How to stop pesky ‘conspiracy theories’ (information they don’t like) from gaining traction online has become the number one preoccupation of social media overlords. Now they may have a solution.
Researchers at the university of Sheffield in the UK have developed a ‘precognition’ system that they say can predict who will spread ‘disinformation’ online before they even do it.
The ‘artificial intelligence-based algorithm’ can “accurately predict (79.7 per cent) which Twitter users are likely to share content from unreliable news sources before they actually do it,” a press release states.
The algorithm works by first identifying which Twitter users “mostly tweet about politics or religion,” compared to those who just share selfies and meaningless tripe.
So the algorithm leaves serious tweeters alone, and the tripe is eliminated, right? No, the other way around.
Another factor the algorithm takes into account is that “Twitter users who share disinformation use impolite language more frequently than users who share reliable news sources.”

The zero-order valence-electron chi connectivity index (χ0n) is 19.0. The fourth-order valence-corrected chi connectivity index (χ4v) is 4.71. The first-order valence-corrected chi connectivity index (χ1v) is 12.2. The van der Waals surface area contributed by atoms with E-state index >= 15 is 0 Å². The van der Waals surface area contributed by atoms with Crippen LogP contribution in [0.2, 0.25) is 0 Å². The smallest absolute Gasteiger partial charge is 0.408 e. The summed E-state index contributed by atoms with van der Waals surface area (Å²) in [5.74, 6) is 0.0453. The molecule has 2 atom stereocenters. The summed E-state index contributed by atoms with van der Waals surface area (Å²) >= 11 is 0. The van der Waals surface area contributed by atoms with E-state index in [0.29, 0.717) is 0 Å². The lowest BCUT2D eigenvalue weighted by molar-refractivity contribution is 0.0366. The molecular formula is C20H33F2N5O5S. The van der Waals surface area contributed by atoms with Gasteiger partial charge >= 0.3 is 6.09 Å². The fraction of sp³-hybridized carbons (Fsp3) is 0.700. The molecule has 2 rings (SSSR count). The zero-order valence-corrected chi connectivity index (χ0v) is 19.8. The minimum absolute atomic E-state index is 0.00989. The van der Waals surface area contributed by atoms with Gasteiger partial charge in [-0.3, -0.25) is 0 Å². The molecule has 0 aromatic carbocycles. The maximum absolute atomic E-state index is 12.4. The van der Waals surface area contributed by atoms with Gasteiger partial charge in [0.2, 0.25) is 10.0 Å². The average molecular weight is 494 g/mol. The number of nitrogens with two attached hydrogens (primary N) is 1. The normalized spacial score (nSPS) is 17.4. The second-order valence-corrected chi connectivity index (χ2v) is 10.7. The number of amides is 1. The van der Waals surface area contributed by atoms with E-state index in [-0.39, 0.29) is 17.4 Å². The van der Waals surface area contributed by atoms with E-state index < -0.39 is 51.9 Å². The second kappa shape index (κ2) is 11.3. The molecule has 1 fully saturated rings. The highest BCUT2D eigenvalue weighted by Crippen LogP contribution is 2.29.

The research involved grouping Twitter users into two categories, “those who have shared unreliable news sources and those who only share stories from reliable news sources.”
There is no explanation of what is a reliable news source, and what constitutes ‘unreliable’, so that was seemingly just decided upon by the University personnel. You can probably guess how that went.
The researchers also say that those who spread ‘disinformation’ more often use words like ‘liberal’, ‘government’, ‘media’, and often mention ‘Islam’.
You can see where this is going now.
The researchers say that Findings “could help governments and social media companies… design more effective models for tackling the spread of disinformation.”
In other words this will help Facebook and Twitter censor people spreading information they don’t want on their platforms.
“Social media has become the primary platform for spreading disinformation, which is having a huge impact on society and can influence people’s judgement of what is happening in the world around them,” said Dr Nikos Aletras, Lecturer in Natural Language Processing, University of Sheffield.
Censoring people with opinions you don’t like is also a very effective way of ‘influencing’ society, as dictators, despots and enemies of free speech throughout history have discovered.
By Summit News